A Community Devoted to the Preservation and Practice of Celestial Navigation and Other Methods of Traditional Wayfinding
From: Bruce J. Pennino
Date: 2017 Sep 17, 17:33 -0400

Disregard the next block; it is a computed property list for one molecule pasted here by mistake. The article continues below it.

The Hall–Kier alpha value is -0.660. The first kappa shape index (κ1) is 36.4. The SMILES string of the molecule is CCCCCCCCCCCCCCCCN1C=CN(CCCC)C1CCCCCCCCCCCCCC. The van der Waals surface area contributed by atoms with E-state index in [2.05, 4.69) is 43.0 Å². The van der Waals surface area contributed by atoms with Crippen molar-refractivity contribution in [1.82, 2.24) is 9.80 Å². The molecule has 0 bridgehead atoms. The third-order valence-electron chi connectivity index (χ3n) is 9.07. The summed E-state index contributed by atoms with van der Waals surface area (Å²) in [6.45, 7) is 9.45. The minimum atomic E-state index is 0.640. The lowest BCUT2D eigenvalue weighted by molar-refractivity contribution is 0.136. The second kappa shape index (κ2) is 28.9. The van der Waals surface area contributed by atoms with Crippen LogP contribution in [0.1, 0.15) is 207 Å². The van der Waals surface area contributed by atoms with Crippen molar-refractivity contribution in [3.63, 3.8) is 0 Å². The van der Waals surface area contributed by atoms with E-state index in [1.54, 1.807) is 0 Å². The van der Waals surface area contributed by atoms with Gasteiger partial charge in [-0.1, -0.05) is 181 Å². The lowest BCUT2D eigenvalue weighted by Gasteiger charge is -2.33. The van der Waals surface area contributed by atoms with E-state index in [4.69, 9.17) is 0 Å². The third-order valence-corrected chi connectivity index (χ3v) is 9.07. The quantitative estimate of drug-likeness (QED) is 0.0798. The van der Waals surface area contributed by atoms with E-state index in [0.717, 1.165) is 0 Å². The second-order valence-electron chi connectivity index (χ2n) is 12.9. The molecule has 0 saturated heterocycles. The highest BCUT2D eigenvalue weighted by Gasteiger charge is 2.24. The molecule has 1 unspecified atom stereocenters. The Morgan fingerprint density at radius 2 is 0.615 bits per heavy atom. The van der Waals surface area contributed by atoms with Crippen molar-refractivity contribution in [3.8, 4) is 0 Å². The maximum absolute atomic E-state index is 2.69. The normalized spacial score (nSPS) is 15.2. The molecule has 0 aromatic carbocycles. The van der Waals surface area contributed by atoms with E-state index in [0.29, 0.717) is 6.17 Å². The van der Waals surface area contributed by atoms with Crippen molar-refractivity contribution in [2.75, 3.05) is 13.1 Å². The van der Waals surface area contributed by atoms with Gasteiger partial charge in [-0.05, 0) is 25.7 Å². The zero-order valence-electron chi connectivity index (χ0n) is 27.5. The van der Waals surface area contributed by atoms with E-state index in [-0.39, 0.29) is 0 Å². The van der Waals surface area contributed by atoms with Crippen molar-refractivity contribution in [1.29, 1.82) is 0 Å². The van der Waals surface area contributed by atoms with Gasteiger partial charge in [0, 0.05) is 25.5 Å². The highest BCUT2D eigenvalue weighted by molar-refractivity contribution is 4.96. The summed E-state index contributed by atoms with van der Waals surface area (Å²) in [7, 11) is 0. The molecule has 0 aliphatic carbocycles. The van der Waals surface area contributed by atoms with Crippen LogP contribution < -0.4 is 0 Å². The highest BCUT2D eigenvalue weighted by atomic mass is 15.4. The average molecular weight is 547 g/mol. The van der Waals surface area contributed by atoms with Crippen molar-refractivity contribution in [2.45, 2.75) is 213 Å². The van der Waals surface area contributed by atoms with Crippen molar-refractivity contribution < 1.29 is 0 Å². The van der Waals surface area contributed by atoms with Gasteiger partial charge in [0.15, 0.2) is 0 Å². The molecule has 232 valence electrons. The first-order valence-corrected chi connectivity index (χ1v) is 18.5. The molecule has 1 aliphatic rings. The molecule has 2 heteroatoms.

Stan's comment on the unusually large angular range of the USN Mk II (mark two) sextants which were standard during the Second World War reminded me of a recent inquiry in the Facebook celestial navigation group regarding a sextant by G.W. Lyth that was up for auction recently in Sweden. See the attached photos. The first photo on the website for the auction made it difficult to tell that the device was actually a type of sextant. Another auction site had images from more viewpoints which made it clear that this is a very small sextant probably used for surveying work and not intended for marine navigation. I estimate that the radius of the arc is around 10cm (four inches). There are no sun shades. It has a simple vernier for reading the angle with a nominal precision of 5 minutes of arc but realistically probably no better than 10-15' accuracy. And as you can see in the photo, it has an angular range of at least 165° and maybe all the way to 180°, though not actually usable to that limit, making this a true "quadrant" (with a 90° sector of a circle leading to double that angle in reading thanks to the double-reflection principle). The terminology is confusing and ambiguous here since the word quadrant traditionally refers to an instrument that measures up to 90°, which is called an "octant" today if it's double-reflecting. So we can just call it a sextant with an unusually large range and call it a day.